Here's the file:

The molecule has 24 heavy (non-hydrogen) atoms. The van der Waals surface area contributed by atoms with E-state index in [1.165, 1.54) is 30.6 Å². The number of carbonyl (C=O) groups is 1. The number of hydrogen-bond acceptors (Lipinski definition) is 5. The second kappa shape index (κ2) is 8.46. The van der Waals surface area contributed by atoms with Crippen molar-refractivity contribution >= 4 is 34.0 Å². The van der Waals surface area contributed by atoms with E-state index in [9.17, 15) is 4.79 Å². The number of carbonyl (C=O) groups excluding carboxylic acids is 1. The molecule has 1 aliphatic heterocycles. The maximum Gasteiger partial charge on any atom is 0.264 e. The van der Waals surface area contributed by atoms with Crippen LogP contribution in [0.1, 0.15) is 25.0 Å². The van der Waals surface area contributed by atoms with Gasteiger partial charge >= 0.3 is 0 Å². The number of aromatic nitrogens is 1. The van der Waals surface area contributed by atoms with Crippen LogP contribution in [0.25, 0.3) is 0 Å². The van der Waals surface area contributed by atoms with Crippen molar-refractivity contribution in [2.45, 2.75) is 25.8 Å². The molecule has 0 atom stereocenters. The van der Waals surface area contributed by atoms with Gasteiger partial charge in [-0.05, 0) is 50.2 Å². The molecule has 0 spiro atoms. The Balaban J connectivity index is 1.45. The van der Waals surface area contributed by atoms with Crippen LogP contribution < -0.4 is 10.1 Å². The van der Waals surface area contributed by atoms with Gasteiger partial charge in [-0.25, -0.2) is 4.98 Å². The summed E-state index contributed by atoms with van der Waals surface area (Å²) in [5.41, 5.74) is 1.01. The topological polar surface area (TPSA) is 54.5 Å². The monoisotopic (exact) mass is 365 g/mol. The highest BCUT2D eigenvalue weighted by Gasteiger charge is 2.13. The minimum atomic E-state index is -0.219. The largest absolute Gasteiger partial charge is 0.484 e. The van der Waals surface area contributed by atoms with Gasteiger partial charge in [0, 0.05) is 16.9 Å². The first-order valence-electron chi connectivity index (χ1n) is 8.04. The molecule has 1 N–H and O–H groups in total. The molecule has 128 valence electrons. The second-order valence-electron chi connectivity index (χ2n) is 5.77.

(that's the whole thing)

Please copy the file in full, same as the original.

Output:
The molecule has 24 heavy (non-hydrogen) atoms. The van der Waals surface area contributed by atoms with E-state index in [1.165, 1.54) is 30.6 Å². The number of carbonyl (C=O) groups is 1. The number of hydrogen-bond acceptors (Lipinski definition) is 5. The second kappa shape index (κ2) is 8.46. The van der Waals surface area contributed by atoms with Crippen molar-refractivity contribution >= 4 is 34.0 Å². The van der Waals surface area contributed by atoms with E-state index in [9.17, 15) is 4.79 Å². The number of carbonyl (C=O) groups excluding carboxylic acids is 1. The molecule has 1 aliphatic heterocycles. The maximum Gasteiger partial charge on any atom is 0.264 e. The van der Waals surface area contributed by atoms with Crippen LogP contribution in [0.1, 0.15) is 25.0 Å². The van der Waals surface area contributed by atoms with Gasteiger partial charge >= 0.3 is 0 Å². The number of aromatic nitrogens is 1. The van der Waals surface area contributed by atoms with Crippen LogP contribution in [0.25, 0.3) is 0 Å². The van der Waals surface area contributed by atoms with Crippen molar-refractivity contribution in [2.45, 2.75) is 25.8 Å². The molecule has 0 atom stereocenters. The van der Waals surface area contributed by atoms with Gasteiger partial charge in [-0.05, 0) is 50.2 Å². The molecule has 0 spiro atoms. The Balaban J connectivity index is 1.45. The van der Waals surface area contributed by atoms with Crippen LogP contribution < -0.4 is 10.1 Å². The van der Waals surface area contributed by atoms with Gasteiger partial charge in [-0.25, -0.2) is 4.98 Å². The summed E-state index contributed by atoms with van der Waals surface area (Å²) in [5.41, 5.74) is 1.01. The topological polar surface area (TPSA) is 54.5 Å². The monoisotopic (exact) mass is 365 g/mol. The highest BCUT2D eigenvalue weighted by Gasteiger charge is 2.13. The minimum atomic E-state index is -0.219. The largest absolute Gasteiger partial charge is 0.484 e. The van der Waals surface area contributed by atoms with Gasteiger partial charge in [0, 0.05) is 16.9 Å². The first-order valence-electron chi connectivity index (χ1n) is 8.04. The molecule has 1 N–H and O–H groups in total. The molecule has 128 valence electrons. The second-order valence-electron chi connectivity index (χ2n) is 5.77.